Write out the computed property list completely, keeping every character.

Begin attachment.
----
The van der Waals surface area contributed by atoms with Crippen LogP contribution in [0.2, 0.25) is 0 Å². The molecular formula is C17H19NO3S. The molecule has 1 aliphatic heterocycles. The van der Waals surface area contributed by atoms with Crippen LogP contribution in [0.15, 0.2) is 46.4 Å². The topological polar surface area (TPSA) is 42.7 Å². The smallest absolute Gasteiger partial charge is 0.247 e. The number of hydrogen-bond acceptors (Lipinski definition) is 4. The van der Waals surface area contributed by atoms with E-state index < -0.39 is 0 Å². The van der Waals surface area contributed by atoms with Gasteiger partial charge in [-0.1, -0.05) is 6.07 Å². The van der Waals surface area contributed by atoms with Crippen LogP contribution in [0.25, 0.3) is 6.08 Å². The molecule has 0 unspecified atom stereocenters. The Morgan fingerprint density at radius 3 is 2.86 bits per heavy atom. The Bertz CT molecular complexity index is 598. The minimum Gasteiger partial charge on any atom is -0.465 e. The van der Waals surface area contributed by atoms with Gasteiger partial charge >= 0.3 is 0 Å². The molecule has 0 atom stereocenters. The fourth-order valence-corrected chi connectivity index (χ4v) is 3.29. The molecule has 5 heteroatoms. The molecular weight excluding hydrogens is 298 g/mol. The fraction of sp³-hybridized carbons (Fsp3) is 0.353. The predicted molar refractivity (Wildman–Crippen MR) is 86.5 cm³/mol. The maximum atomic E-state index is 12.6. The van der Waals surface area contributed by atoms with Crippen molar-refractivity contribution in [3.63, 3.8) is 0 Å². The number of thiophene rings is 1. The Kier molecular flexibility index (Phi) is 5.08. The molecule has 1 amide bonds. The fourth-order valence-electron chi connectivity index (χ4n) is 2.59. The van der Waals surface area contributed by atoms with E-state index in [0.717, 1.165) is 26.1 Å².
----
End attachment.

The van der Waals surface area contributed by atoms with Crippen LogP contribution in [0.2, 0.25) is 0 Å². The molecular formula is C17H19NO3S. The molecule has 1 aliphatic heterocycles. The van der Waals surface area contributed by atoms with Crippen LogP contribution in [0.15, 0.2) is 46.4 Å². The topological polar surface area (TPSA) is 42.7 Å². The smallest absolute Gasteiger partial charge is 0.247 e. The number of hydrogen-bond acceptors (Lipinski definition) is 4. The van der Waals surface area contributed by atoms with E-state index < -0.39 is 0 Å². The van der Waals surface area contributed by atoms with Gasteiger partial charge in [-0.1, -0.05) is 6.07 Å². The van der Waals surface area contributed by atoms with Crippen LogP contribution in [0.25, 0.3) is 6.08 Å². The molecule has 0 unspecified atom stereocenters. The Morgan fingerprint density at radius 3 is 2.86 bits per heavy atom. The Bertz CT molecular complexity index is 598. The minimum Gasteiger partial charge on any atom is -0.465 e. The van der Waals surface area contributed by atoms with Gasteiger partial charge >= 0.3 is 0 Å². The molecule has 0 atom stereocenters. The fourth-order valence-corrected chi connectivity index (χ4v) is 3.29. The molecule has 5 heteroatoms. The molecular weight excluding hydrogens is 298 g/mol. The fraction of sp³-hybridized carbons (Fsp3) is 0.353. The predicted molar refractivity (Wildman–Crippen MR) is 86.5 cm³/mol. The maximum atomic E-state index is 12.6. The van der Waals surface area contributed by atoms with Crippen molar-refractivity contribution in [3.63, 3.8) is 0 Å². The number of thiophene rings is 1. The Kier molecular flexibility index (Phi) is 5.08. The molecule has 1 amide bonds. The fourth-order valence-electron chi connectivity index (χ4n) is 2.59. The van der Waals surface area contributed by atoms with E-state index in [0.717, 1.165) is 26.1 Å².